Les Miserables ($2.90) – So these discussions started last week when Ian declared Les Miserables the winner, leading me to check prices on Intrade.  At which point the film was trading around $1.50 – $1.70.  I have documented, time-stamped proof that Brian, John, and I all declared the film a strong buy at that price.  The film was actually trading around $1.60 yesterday.  So what changed?  Yesterday saw the first screenings of the film and though there’s still an embargo on full reviews, initial reports are that the film went over very well and is likely going to be a surefire contender for Best Picture.  Nice to see the market react so quickly.  I wouldn’t be surprised to see the price dip a bit with the inevitable backlash and posts about how these were pro-musical audiences.  But a classic musical is the kind of thing that can start steamrolling through awards seasons.

Argo ($2.85) – Argo is a near-lock for a nomination.  I personally think it has a better than 29% chance to win it all, with the reviews, the box office, the massive cast of known actors (and actors make up a big chunk of the voting membership), it being a patriotic film where Hollywood is the hero, and the story of Ben Affleck’s redemption.  That said, it is hard to recommend a buy, because I’m not even sure a nomination alone will bump up the price, it would need to start winning some precursors.

Lincoln ($2.64) – Another near-lock for a nomination.  I saw this film yesterday, so I’m still sorting through my thoughts.  It has a lot going for it, obviously it is  Spielberg movie, has a huge cast, and the story of abolishing slavery is one that is going to resonate with the Academy.  The movie does have some flaws, though, and it isn’t nearly as broad in scope as a Spielberg Lincoln movie might be expected to be.  Probably best not to touch this one before precursors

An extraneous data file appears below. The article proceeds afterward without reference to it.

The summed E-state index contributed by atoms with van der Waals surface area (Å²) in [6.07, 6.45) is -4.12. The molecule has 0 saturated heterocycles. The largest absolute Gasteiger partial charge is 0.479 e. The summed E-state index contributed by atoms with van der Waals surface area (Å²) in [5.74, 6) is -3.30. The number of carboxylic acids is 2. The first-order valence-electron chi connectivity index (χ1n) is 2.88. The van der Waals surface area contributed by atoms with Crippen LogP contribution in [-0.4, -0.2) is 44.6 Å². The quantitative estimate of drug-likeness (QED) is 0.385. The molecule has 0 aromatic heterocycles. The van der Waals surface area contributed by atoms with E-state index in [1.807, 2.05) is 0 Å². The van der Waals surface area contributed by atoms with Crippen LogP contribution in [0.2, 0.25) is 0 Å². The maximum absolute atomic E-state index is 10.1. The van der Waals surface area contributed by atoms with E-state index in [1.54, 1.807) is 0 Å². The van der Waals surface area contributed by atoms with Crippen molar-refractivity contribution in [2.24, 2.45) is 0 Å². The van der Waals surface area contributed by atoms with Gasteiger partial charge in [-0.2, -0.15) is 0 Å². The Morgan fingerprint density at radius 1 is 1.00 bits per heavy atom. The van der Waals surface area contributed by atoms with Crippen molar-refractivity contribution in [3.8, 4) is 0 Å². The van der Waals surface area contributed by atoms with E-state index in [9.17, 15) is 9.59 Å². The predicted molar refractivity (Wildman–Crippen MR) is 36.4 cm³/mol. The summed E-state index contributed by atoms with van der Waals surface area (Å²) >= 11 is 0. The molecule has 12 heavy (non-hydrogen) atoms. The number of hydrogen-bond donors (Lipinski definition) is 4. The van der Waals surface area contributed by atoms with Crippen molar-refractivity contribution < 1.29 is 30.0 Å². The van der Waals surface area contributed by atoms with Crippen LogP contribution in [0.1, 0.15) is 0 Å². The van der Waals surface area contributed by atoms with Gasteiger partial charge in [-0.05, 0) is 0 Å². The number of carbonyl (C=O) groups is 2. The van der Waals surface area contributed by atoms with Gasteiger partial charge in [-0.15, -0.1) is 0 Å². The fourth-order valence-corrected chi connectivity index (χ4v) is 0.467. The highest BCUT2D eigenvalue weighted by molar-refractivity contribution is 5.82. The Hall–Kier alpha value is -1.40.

OTHER STRONG CONTENDERS

Silver Linings Playbook ($0.52) – Nothing about a Bradley Cooper-led romantic comedy screams Oscar bait, I know.  But the film is directed by David O. Russell (and remember, The Fighter pulled two Oscar wins and an additional five nominations) and co-star Jennifer Lawrence may well be the front-runner for Best Actress.  The Gurus o’ Gold all believe the film will be nominated and Dave Karger (whose predictions have been spot on in years past) still believes the film will win the top spot.  It is looking like the film might not do as well as hoped at the box office this weekend, but given the apparent widespread love for the film, it might be smart to pick up this film right before the awards circuit heats up and sell it off after it climbs.

Zero Dark Thirty ($0.45) – John and I both pegged this as a strong buy.  (Though as I’m writing this, I got an e-mail from Xiaoyu about how he’s already lost money on it.)  The film is still largely a mystery, but it is now it is the one unseen film that still has a shot at the top prize.  Directed by Kathryn Bigelow (The Hurt Locker), early word is that the film is top-notch, but maybe doesn’t adhere to many of the traditional Hollywood narrative structures.  We should get an idea as to this film’s future pretty quickly after some more screenings, but I’m betting (other people’s money) that we’ll see a spike.  And I know John is on board with me here.

OTHER FILMS OF NOTE

Life of Pi/The Master ($0.30/$0.20) – I don’t think either of these films have much of a shot at winning.  But they currently seem to be in position to get nominations, so if you believe that will bump their prices, they could provide some value.

Beasts of the Southern Wild ($0.08) – On the next tier of likelihood for a nomination, but it should do well with the Independent Spirit nominations this week, which might lead to a bump in price.

Amour/Flight/The Impossible/Moonrise Kingdom/The Best Exotic Marigold Hotel ($0.03/$0.02/$0.02/$0.04/$0.02) – Maybe one or two of these get a nomination, and they may be seeing nominations in other categories, so if you feel like gambling with the penny stocks, these may be the way to go.

Django Unchained ($0.10) – Your guess is as good as mine.